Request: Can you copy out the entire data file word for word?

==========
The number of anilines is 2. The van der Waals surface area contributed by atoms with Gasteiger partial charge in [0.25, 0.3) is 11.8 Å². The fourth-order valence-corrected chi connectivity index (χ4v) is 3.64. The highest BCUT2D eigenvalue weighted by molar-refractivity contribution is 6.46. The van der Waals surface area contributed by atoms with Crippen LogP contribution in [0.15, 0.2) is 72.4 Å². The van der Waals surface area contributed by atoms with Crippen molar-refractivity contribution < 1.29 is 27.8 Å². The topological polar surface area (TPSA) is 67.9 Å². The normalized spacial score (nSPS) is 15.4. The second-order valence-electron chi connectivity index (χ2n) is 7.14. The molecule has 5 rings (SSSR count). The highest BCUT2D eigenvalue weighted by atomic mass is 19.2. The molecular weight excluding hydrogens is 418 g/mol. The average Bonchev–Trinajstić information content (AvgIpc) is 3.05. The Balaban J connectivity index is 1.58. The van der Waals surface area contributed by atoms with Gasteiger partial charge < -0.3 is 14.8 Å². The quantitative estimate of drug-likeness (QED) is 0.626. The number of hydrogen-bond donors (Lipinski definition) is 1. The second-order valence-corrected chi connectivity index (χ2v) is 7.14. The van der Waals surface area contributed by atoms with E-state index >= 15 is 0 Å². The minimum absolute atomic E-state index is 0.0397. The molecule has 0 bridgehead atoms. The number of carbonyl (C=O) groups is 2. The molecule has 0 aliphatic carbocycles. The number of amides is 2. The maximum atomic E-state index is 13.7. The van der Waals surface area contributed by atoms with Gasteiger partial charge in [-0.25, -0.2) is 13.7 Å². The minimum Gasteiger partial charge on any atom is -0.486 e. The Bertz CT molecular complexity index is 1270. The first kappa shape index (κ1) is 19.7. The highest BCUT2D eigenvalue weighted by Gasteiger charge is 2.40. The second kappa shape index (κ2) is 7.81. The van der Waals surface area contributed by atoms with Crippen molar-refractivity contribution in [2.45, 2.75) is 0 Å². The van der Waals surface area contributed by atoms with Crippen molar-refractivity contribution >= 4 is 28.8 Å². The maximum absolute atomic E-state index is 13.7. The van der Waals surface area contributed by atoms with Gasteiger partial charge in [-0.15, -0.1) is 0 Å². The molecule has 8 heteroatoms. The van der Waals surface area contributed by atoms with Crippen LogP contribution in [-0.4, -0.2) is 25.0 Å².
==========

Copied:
The number of anilines is 2. The van der Waals surface area contributed by atoms with Gasteiger partial charge in [0.25, 0.3) is 11.8 Å². The fourth-order valence-corrected chi connectivity index (χ4v) is 3.64. The highest BCUT2D eigenvalue weighted by molar-refractivity contribution is 6.46. The van der Waals surface area contributed by atoms with Crippen LogP contribution in [0.15, 0.2) is 72.4 Å². The van der Waals surface area contributed by atoms with Crippen molar-refractivity contribution < 1.29 is 27.8 Å². The topological polar surface area (TPSA) is 67.9 Å². The normalized spacial score (nSPS) is 15.4. The second-order valence-electron chi connectivity index (χ2n) is 7.14. The molecule has 5 rings (SSSR count). The highest BCUT2D eigenvalue weighted by atomic mass is 19.2. The molecular weight excluding hydrogens is 418 g/mol. The average Bonchev–Trinajstić information content (AvgIpc) is 3.05. The Balaban J connectivity index is 1.58. The van der Waals surface area contributed by atoms with Gasteiger partial charge < -0.3 is 14.8 Å². The quantitative estimate of drug-likeness (QED) is 0.626. The number of hydrogen-bond donors (Lipinski definition) is 1. The second-order valence-corrected chi connectivity index (χ2v) is 7.14. The van der Waals surface area contributed by atoms with E-state index >= 15 is 0 Å². The minimum absolute atomic E-state index is 0.0397. The molecule has 0 bridgehead atoms. The number of carbonyl (C=O) groups is 2. The molecule has 0 aliphatic carbocycles. The number of amides is 2. The maximum atomic E-state index is 13.7. The van der Waals surface area contributed by atoms with Gasteiger partial charge in [-0.25, -0.2) is 13.7 Å². The minimum Gasteiger partial charge on any atom is -0.486 e. The Bertz CT molecular complexity index is 1270. The first kappa shape index (κ1) is 19.7. The highest BCUT2D eigenvalue weighted by Gasteiger charge is 2.40. The second kappa shape index (κ2) is 7.81. The van der Waals surface area contributed by atoms with Crippen molar-refractivity contribution in [2.45, 2.75) is 0 Å². The van der Waals surface area contributed by atoms with Crippen molar-refractivity contribution >= 4 is 28.8 Å². The maximum absolute atomic E-state index is 13.7. The van der Waals surface area contributed by atoms with Gasteiger partial charge in [-0.15, -0.1) is 0 Å². The molecule has 8 heteroatoms. The van der Waals surface area contributed by atoms with Crippen LogP contribution in [-0.4, -0.2) is 25.0 Å².